Large eddy simulation of under-ventilated fires

Ferraris, Sergio Adrian (2007) Large eddy simulation of under-ventilated fires. (PhD thesis), Kingston University,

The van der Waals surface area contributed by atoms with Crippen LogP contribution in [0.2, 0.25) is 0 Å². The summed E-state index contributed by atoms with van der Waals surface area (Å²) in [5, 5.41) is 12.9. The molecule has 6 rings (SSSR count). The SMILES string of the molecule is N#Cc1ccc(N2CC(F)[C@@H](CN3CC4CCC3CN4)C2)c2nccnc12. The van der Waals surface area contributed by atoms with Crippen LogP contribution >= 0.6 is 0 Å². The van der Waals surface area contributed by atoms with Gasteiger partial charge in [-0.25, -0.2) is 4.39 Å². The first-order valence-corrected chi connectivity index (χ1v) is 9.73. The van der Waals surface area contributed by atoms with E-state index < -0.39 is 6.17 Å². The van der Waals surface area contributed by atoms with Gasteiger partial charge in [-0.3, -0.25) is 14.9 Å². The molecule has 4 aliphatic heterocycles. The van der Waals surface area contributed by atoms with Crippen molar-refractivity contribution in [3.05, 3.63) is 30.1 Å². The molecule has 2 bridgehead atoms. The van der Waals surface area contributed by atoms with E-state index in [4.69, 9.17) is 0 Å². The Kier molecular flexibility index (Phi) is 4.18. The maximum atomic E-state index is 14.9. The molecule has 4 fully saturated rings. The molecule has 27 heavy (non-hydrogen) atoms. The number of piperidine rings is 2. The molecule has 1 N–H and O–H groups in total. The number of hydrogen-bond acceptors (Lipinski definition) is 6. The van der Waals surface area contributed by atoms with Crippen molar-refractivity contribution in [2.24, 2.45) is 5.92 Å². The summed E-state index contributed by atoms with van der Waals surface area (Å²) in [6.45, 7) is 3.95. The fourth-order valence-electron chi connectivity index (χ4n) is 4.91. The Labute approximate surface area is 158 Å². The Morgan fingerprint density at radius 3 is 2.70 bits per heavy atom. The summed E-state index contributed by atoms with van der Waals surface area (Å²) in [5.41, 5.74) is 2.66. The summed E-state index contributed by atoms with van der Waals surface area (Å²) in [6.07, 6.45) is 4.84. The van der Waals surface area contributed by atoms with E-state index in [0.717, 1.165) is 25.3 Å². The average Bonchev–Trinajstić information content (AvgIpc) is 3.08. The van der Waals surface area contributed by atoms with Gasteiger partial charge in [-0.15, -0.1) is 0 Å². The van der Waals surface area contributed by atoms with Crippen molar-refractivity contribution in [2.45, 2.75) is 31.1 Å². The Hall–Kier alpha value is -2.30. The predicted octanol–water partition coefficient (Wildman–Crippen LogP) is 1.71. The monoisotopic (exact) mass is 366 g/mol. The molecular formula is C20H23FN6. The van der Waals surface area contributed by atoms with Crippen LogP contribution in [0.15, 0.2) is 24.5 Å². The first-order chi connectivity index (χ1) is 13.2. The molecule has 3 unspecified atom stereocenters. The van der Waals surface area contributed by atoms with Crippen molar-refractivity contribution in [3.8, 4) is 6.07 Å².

The present thesis constitutes an important contribution to the understanding of a partially premixed combustion system associated with the hazardous backdraft phenomena. Backdraft may occur when fresh air is suddenly introduced into a vitiated environment where fire has already died out due to lack of oxygen but there are still unbumt fuel and products of incomplete combustion left. In the context of backdraft or deflagration, a complex flame structure is expected. Both, non-premixed and diffusion combustion might, in principle, be present. The present study focuses on the development of sub-grid scale (SaS) models to facilitate the study of such complex flame structure using the large eddy simulation (LES) technique. Before applying the model to the backdraft simulation, the individual sas models were firstly validated using simple configurations where detailed experimental data is available. A flamelet-like model for premixed combustion was introduced and thereafter coupled with the non-premixed combustion model through a "flame index" parameter. This concept makes use of the gradient signs of oxygen and fuel mass concentrations to distinguish between premixed and diffusion combustion regimes. In the present implementation in LES, an improved version of the flame index concept developed by Domingo et al. [67] was adopted. The model takes into account the fluctuations of both gradients at sub-grid level, which subsequently, might affect the filtered flame index value. In order to track the premixed flame front we used an approach which filters the progress variable balance equation using a filter larger than the actual LES grid. This approach has the advantage that it represents a physical meaningful variable and is stable from the numerical point of view because of the smooth gradients of the progress variable at the flame front and the species concentrations related to it. The flame front tracking technique was tested with an unstrained planar hydrogen flame front. Reasonably good results in burning speed and density ratio were obtained. The non-premixed or diffusion combustion regime was modelled using a flamelet-like model which considers the flame to be located at the stoichiometric value of the mixture fraction and it is related to the strain rate imposed by the counter flow of oxygen and fuel mass concentration feeding streams. This approach has the advantage that it has been tested for different scenarios and it is relatively fast as the variables can be pre-stored in a table. The flame index approach was tested using a laminar triple flame configuration. It was observed that the model could capture the different combustion regimes and predicted the lift-off height with reasonable accuracy. The location of the triple point was well predicted and the three branches further downstream could also be easily discerned from the predictions. Subsequently, a partially premixed turbulent lifted flame was simulated. In this case, it was ne,cessary to introduce the augment of burning velocity induced by the wrinkling of the flame front at sub-grid level. The sas flame front wrinkling factor is defined as the sub-grid scale flame surface divided by its projection in the resolved propagating direction. This can be regarded as the ratio of the sub-grid turbulent flame speed at grid scale (SrLl) and the laminar flame speed (s?). Reasonably good agreement was found on the lift-off prediction, the flame structure, and the mixture fraction profiles. A stabilization mechanism was discussed based on concepts previously exposed where the flame base faces a high velocity flow and a flammable mixture. Thereafter, the flame attempts to find its way upstream through low-speed flammable sections of the flow. It was found that in this process the stabilization point, herein identified as the maximum premixed heat release, plays an important role driving the flame base upstream the flow. Finally, two real scenarios of backdraft in a full scale fire test were simulated. These include the full scale backdraft experiment of Gojkovic [94] and the reduced scale experiment of Weng and Fan [254] . Unfortunately, there exist neither extensive nor accurate measurements før the former one and hence, the comparison against the numerical simulation was largely carried out on qualitative grounds. Five different stages were identified: 1) initial phase, 2) spherical propagation, 3) planar propagation, 4) flame front stretching and 5) fire ball. Qualitatively, the simulation agreed well with the experiment. The ignition delay time (the time from the opening of the hatch until the time when the ignition occurs) was well predicted by the simulation. It was also observed that the flame structure in the backdraft was predominantly premixed. More detailed measurements were available in the tests of Weng and Fan [254]. These included the upper layer temperatures, mass concentrations and pressures at the openings. Different opening geometries were used and the total mass flow rates in and out of the container were also measured. Overall, the predictions were in good agreement with the measurements and the model predicted the correct trend for pressure and mass flow rates in the tests with different openings. Furthermore, the predicted occurrence and non-occurrence of backdraft in different geometrical configurations was in line with the experimental observations in which backdraft did not always happen. During the earlier stages of the study, some effort was devoted to improving the sas turbulence models and to implement a CMC type SGS combustion model into the code. Unfortunately both models were later found to be unsuitable for the backdraft simulation. The first one suffered numerical instabilities caused by the under prediction of the Smagorinsky constant when applied to the backdraft case. The second one was deemed inappropriate due to its requirement of an homogeneous plane of conditional values. Nevertheless, some reasonably good results have been obtained with both models during the validation using simple geometrical configurations, namely a buoyant plume, a backward facing step and the Sandia-D non-premixed turbulent flame. The effort in this direction is therefore still included in the thesis as summarised below. A Lagrangian SGS turbulence model was implemented. Good results were found for classical benchmarking flow configurations such as the buoyant turbulent plume and the backward facing step. It was, however, found that the SGS turbulence viscosity became negative in a larger percentage than originally stated by Maneveour. Because of this, the model is prone to numerical instability. When applied to the backdraft simulation, the dynamically calculated Smagorinsky constant using this model was found to be consistently lower than the conventional range (0.1-0.23). This caused stability problem and made it very difficult to achieve converged solutions. The conditional source estimation (CSE) approach, which is a variation of the Conditional Moment Closure (CMC) approach, was also implemented. This model produced good results for the classical turbulent diffusion flame (SANDIA flame D). Even though the present implementation is not capable of predicting extinction/re-ignition events it was showed that it is very economic from computational point .of view. However, as explained above, this model was also considered as unsuitable for the backdraft simulation.